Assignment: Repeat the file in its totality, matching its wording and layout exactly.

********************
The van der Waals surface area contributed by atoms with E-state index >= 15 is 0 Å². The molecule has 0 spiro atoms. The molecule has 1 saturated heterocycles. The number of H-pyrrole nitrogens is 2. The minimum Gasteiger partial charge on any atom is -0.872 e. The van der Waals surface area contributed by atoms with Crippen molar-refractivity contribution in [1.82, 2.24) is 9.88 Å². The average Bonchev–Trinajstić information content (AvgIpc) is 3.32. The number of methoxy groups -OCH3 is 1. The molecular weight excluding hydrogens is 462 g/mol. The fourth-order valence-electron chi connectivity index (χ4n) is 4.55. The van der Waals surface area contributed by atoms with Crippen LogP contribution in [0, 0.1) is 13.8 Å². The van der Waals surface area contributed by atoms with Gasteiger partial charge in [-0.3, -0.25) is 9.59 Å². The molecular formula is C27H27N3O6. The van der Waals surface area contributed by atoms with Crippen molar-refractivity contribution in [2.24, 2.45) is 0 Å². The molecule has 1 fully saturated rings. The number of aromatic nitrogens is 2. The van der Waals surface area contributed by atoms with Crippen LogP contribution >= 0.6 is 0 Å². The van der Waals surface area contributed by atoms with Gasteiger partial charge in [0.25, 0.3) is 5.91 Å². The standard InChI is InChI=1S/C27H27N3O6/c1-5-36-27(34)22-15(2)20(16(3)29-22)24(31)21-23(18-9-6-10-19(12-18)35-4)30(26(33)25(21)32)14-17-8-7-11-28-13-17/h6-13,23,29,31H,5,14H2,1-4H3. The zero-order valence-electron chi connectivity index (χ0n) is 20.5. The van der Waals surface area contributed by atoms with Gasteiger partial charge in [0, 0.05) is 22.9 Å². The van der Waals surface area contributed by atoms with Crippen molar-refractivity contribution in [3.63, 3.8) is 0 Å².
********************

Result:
The van der Waals surface area contributed by atoms with E-state index >= 15 is 0 Å². The molecule has 0 spiro atoms. The molecule has 1 saturated heterocycles. The number of H-pyrrole nitrogens is 2. The minimum Gasteiger partial charge on any atom is -0.872 e. The van der Waals surface area contributed by atoms with Crippen molar-refractivity contribution in [1.82, 2.24) is 9.88 Å². The average Bonchev–Trinajstić information content (AvgIpc) is 3.32. The number of methoxy groups -OCH3 is 1. The molecular weight excluding hydrogens is 462 g/mol. The fourth-order valence-electron chi connectivity index (χ4n) is 4.55. The van der Waals surface area contributed by atoms with Crippen LogP contribution in [0, 0.1) is 13.8 Å². The van der Waals surface area contributed by atoms with Gasteiger partial charge in [-0.3, -0.25) is 9.59 Å². The molecular formula is C27H27N3O6. The van der Waals surface area contributed by atoms with Crippen molar-refractivity contribution in [2.24, 2.45) is 0 Å². The molecule has 1 fully saturated rings. The number of aromatic nitrogens is 2. The van der Waals surface area contributed by atoms with Crippen LogP contribution >= 0.6 is 0 Å². The van der Waals surface area contributed by atoms with Gasteiger partial charge in [0.25, 0.3) is 5.91 Å². The standard InChI is InChI=1S/C27H27N3O6/c1-5-36-27(34)22-15(2)20(16(3)29-22)24(31)21-23(18-9-6-10-19(12-18)35-4)30(26(33)25(21)32)14-17-8-7-11-28-13-17/h6-13,23,29,31H,5,14H2,1-4H3. The zero-order valence-electron chi connectivity index (χ0n) is 20.5. The van der Waals surface area contributed by atoms with Gasteiger partial charge in [0, 0.05) is 22.9 Å². The van der Waals surface area contributed by atoms with Crippen molar-refractivity contribution in [3.63, 3.8) is 0 Å².